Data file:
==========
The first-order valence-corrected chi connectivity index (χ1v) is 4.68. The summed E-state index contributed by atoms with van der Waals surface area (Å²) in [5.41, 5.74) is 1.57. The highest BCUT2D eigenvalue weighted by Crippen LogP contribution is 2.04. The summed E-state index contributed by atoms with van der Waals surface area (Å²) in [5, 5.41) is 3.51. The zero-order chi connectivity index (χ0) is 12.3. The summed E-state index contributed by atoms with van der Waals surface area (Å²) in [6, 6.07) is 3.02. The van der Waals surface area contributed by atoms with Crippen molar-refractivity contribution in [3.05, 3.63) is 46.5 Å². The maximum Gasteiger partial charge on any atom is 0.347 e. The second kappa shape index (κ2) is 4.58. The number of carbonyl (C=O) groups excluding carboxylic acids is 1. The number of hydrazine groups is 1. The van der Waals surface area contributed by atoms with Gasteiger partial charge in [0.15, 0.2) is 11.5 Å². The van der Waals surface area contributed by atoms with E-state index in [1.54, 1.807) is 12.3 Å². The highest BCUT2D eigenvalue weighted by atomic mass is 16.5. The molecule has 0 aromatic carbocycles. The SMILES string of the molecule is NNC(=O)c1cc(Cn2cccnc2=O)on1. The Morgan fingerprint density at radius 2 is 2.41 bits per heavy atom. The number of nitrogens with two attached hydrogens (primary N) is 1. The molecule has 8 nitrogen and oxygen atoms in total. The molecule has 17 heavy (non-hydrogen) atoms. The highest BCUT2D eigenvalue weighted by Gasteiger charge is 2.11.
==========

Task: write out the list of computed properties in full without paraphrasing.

The first-order valence-corrected chi connectivity index (χ1v) is 4.68. The summed E-state index contributed by atoms with van der Waals surface area (Å²) in [5.41, 5.74) is 1.57. The highest BCUT2D eigenvalue weighted by Crippen LogP contribution is 2.04. The summed E-state index contributed by atoms with van der Waals surface area (Å²) in [5, 5.41) is 3.51. The zero-order chi connectivity index (χ0) is 12.3. The summed E-state index contributed by atoms with van der Waals surface area (Å²) in [6, 6.07) is 3.02. The van der Waals surface area contributed by atoms with Crippen molar-refractivity contribution in [3.05, 3.63) is 46.5 Å². The maximum Gasteiger partial charge on any atom is 0.347 e. The second kappa shape index (κ2) is 4.58. The number of carbonyl (C=O) groups excluding carboxylic acids is 1. The number of hydrazine groups is 1. The van der Waals surface area contributed by atoms with Gasteiger partial charge in [0.15, 0.2) is 11.5 Å². The van der Waals surface area contributed by atoms with E-state index in [1.54, 1.807) is 12.3 Å². The highest BCUT2D eigenvalue weighted by atomic mass is 16.5. The molecule has 0 aromatic carbocycles. The SMILES string of the molecule is NNC(=O)c1cc(Cn2cccnc2=O)on1. The Morgan fingerprint density at radius 2 is 2.41 bits per heavy atom. The number of nitrogens with two attached hydrogens (primary N) is 1. The molecule has 8 nitrogen and oxygen atoms in total. The molecule has 17 heavy (non-hydrogen) atoms. The highest BCUT2D eigenvalue weighted by Gasteiger charge is 2.11.